oAuth2 with Android (Part 3)

This is the fifth post in the series over oAuth with Symfony2, iOS and Android. All posts in this serie can be found here. With this post we are finishing up the android app as much as possible with the ability to add new items (Via the API) and adding items we got from the API into the list. All code from this post can be found here at Github. Because wordpress doesn’t seem to work that well with the included code in this blog, I suggest to use the code from the repository. I created a tag in the repo for the part that was at the end of this third part. Lets start with adding a new Demo. This can be done by sending a POST request to api.host/demos. Before we start with creating the demos, we need to fix a issue in our requests. Volley standard adds a Content-Type with post. We don’t want this Content-Type because we send JSON, not a form. We also added by default a Content-Type header, but that causes issues if data isn’t JSON, or if we send POST, because Volley automatically adds the Content-Type as well. AbstractRequest.java:

package sohier.me.saiod.android;

import android.util.Log;

import com.android.volley.AuthFailureError;
import com.android.volley.Request;
import com.android.volley.Response;
import com.google.api.client.auth.oauth2.Credential;
import com.google.gson.Gson;

import java.io.UnsupportedEncodingException;
import java.util.HashMap;
import java.util.Map;

public abstract class AbstractRequest extends Request {

    private final Map headers;
    private final Response.Listener listener;

    protected Object bodyObject = null;

    /**
     * Create the URL for calling the API.
     * @param HOST Hostname
     * @param cred Credentials for the oAuth api.
     * @param url The path for the API.
     * @return full URL.
     */
    private static String makeUrl(String HOST, Credential cred, String url) {
        url = HOST + url;
        url += "?access_token=";
        url += cred.getAccessToken();

        Log.d("AbstractRequest", "URL: " + url);

        return url;
    }

    /**
     *
     * @param method HTTP method
     * @param path Path of the call
     * @param host hostname
     * @param creds Credentials
     * @param headers Headers for the HTTP request
     * @param listener Response listener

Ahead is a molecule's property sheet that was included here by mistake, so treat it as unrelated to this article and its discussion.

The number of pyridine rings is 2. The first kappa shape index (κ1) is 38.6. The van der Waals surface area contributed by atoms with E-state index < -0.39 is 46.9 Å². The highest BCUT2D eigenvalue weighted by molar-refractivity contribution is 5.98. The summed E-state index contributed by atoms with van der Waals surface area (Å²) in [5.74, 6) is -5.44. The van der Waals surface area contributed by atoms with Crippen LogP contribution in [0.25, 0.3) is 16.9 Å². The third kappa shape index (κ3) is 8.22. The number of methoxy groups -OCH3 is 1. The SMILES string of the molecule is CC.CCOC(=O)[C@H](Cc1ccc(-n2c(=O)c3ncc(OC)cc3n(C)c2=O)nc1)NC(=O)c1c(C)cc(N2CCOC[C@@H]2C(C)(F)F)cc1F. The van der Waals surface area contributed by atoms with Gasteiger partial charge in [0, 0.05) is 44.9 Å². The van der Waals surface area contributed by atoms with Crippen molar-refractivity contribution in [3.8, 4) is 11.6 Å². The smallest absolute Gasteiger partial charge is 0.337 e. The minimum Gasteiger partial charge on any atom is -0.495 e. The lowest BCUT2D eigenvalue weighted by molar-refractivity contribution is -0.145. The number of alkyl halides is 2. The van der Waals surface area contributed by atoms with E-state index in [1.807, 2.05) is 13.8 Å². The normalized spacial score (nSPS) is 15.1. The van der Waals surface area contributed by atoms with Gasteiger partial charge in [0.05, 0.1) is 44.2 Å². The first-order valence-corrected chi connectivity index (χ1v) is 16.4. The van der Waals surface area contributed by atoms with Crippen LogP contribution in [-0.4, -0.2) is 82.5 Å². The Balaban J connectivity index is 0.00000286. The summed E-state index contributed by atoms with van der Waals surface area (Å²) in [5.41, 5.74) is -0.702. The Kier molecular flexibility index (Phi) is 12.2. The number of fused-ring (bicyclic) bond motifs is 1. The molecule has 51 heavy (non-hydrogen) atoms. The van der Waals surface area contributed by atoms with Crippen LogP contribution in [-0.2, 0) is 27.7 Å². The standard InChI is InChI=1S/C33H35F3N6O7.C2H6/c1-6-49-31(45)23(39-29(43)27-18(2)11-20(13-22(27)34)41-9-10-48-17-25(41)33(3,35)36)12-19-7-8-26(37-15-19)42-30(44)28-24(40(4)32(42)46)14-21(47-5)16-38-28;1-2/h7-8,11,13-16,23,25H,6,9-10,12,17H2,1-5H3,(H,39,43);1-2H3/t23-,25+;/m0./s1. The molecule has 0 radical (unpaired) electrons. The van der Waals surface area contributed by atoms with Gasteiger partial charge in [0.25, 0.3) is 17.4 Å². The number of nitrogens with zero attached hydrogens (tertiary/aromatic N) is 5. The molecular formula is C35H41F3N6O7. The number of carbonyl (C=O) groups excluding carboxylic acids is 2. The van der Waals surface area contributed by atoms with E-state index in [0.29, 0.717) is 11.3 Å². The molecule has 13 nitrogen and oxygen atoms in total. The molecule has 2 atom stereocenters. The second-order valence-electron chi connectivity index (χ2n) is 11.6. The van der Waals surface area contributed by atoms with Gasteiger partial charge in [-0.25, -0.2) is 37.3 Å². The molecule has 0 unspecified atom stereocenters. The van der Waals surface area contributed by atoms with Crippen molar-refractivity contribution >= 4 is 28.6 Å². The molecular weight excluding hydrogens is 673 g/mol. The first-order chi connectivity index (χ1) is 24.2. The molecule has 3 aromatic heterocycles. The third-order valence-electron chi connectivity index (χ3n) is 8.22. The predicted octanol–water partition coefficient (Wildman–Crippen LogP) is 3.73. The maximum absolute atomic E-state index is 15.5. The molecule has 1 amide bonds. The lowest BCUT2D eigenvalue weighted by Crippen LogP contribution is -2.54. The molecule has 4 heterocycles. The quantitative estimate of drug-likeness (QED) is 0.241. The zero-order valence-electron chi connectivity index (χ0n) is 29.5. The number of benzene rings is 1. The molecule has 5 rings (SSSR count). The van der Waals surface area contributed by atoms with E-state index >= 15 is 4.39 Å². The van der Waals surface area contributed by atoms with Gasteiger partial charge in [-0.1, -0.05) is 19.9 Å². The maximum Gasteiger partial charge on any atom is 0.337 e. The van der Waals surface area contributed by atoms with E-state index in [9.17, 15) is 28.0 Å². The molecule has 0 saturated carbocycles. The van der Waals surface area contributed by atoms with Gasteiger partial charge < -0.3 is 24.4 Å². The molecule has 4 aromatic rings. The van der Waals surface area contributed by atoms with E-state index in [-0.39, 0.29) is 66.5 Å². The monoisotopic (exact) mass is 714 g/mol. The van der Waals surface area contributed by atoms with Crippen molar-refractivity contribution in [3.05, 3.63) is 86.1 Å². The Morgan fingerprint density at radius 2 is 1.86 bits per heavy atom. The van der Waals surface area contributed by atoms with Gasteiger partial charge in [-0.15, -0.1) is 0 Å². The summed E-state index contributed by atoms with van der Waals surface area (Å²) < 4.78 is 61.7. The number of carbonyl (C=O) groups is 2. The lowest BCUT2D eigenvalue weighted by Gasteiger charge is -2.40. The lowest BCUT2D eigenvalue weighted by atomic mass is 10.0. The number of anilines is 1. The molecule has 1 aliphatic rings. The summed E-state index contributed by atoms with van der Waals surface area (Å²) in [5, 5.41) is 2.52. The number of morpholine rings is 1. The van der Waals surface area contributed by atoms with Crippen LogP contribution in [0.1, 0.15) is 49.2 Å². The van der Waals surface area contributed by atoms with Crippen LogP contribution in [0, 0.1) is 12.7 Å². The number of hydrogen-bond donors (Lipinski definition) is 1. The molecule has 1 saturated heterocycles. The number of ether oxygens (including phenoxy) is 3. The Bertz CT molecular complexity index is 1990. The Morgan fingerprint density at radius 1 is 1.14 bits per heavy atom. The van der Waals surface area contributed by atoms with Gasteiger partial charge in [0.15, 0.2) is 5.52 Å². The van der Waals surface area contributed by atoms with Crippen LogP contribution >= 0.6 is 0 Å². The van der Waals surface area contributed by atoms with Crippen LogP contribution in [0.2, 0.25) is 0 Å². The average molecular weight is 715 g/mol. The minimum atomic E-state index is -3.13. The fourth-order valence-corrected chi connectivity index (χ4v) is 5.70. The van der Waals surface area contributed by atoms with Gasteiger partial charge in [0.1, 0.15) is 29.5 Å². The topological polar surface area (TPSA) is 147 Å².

* @param errorListener error Listener
     */
    public AbstractRequest(int method, String path, String host, Credential creds, Map headers, Response.Listener listener, Response.ErrorListener errorListener) {
        super(method, makeUrl(host, creds, path), errorListener);

        if (headers == null) {
            headers = new HashMap();
        }
        headers.put("Accept", "application/json");

        this.headers = headers;
        this.listener = listener;
    }

    @Override
    public Map getHeaders() throws AuthFailureError {
        return headers != null ? headers : super.getHeaders();
    }

    @Override
    protected void deliverResponse(T response) {
        listener.onResponse(response);
    }

    @Override
    public byte[] getBody() throws AuthFailureError
    {
        if (bodyObject == null)
        {
            return super.getBody();
        }
        Gson gson = new Gson();

        try {
            Log.d("saiod", new String(gson.toJson(bodyObject).getBytes("utf-8")));

            byte[] bt = gson.toJson(bodyObject).getBytes("utf-8");
            return bt;
        } catch (UnsupportedEncodingException e) {
            e.printStackTrace();
            throw new RuntimeException(e);

        }
    }
}

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oAuth2 with Android (Part 2)

This is the fourth post in the series over oAuth with Symfony2, iOS and Android. All posts in this serie can be found here.
With this post we are continuing to work on the Android app, and start adding the needed oAuth libraries and adding network functionality.

All code from this post can be found here at Github. Because wordpress doesn’t seem to work that well with the included code in this blog, I suggest to use the code from the repository. I created a tag in the repo for the part that was at the end of this second part.

I assume within this post that you are at the same stage with your code as we ended in part 1.

To handle all oAuth related requests we are going to use a library that does all the hard work for us. This library can be found on Github.

Lets start with adding this library to our app. Because I am using Android Studio, dependencies and things like that are not handled by maven, but with Gradle. You should edit the build.gradle which is located in the android directory, not in the root!
Add in the dependencies section the next line:

compile 'com.wu-man:android-oauth-client:0.0.3'

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oAuth2 with Android (Part 1)

This is the third post in the series over oAuth with Symfony2, iOS and Android. All posts in this serie can be found here. While the previous post about symfony2 was one large post, I am going to try splitting this in a few posts.

All code from this post can be found here at Github. Because wordpress doesn’t seem to work that well with the included code in this blog, I suggest to use the code from the repository. I created a tag in the repo for the part that was at the end of this first part.

With android, there are several possibilities to do the actual development. While Eclipse is (Still) the preferred IDE, I actually like Android Studio more (And I am pretty sure Android Studio will soon fully replace Eclipse with their ADT).
The only disadvantage sometimes are the many releases of Android Studio, with sometimes features that break stuff in your project. The current version from Android Studio that I will be using for this project is 0.5.8, with tools version 22.6.
Testing the app will be done on a Nexus 7 (First version) with Android 4.4. I won’t be using the emulator.

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